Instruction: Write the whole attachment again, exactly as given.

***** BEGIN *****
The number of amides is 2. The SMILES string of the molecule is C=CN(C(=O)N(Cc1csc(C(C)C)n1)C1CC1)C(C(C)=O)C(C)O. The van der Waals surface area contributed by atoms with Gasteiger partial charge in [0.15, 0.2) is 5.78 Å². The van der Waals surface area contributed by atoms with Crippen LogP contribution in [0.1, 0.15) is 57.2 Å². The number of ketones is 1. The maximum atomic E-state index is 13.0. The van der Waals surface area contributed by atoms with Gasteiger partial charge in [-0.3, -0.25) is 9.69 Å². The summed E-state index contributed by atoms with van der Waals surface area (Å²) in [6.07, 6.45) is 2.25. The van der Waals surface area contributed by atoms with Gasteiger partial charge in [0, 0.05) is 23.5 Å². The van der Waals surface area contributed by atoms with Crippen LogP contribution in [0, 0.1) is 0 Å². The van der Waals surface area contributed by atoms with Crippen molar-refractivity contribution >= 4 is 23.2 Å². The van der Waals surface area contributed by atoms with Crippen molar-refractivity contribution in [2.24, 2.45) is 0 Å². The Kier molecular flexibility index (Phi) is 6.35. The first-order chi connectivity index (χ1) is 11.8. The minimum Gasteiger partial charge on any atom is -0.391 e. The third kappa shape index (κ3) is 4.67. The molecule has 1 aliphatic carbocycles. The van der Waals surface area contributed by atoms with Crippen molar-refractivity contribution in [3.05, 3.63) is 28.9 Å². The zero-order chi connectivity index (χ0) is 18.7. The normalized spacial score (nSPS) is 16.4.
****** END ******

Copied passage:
The number of amides is 2. The SMILES string of the molecule is C=CN(C(=O)N(Cc1csc(C(C)C)n1)C1CC1)C(C(C)=O)C(C)O. The van der Waals surface area contributed by atoms with Gasteiger partial charge in [0.15, 0.2) is 5.78 Å². The van der Waals surface area contributed by atoms with Crippen LogP contribution in [0.1, 0.15) is 57.2 Å². The number of ketones is 1. The maximum atomic E-state index is 13.0. The van der Waals surface area contributed by atoms with Gasteiger partial charge in [-0.3, -0.25) is 9.69 Å². The summed E-state index contributed by atoms with van der Waals surface area (Å²) in [6.07, 6.45) is 2.25. The van der Waals surface area contributed by atoms with Gasteiger partial charge in [0, 0.05) is 23.5 Å². The van der Waals surface area contributed by atoms with Crippen LogP contribution in [0, 0.1) is 0 Å². The van der Waals surface area contributed by atoms with Crippen molar-refractivity contribution >= 4 is 23.2 Å². The van der Waals surface area contributed by atoms with Crippen molar-refractivity contribution in [2.24, 2.45) is 0 Å². The Kier molecular flexibility index (Phi) is 6.35. The first-order chi connectivity index (χ1) is 11.8. The minimum Gasteiger partial charge on any atom is -0.391 e. The third kappa shape index (κ3) is 4.67. The molecule has 1 aliphatic carbocycles. The van der Waals surface area contributed by atoms with Crippen molar-refractivity contribution in [3.05, 3.63) is 28.9 Å². The zero-order chi connectivity index (χ0) is 18.7. The normalized spacial score (nSPS) is 16.4.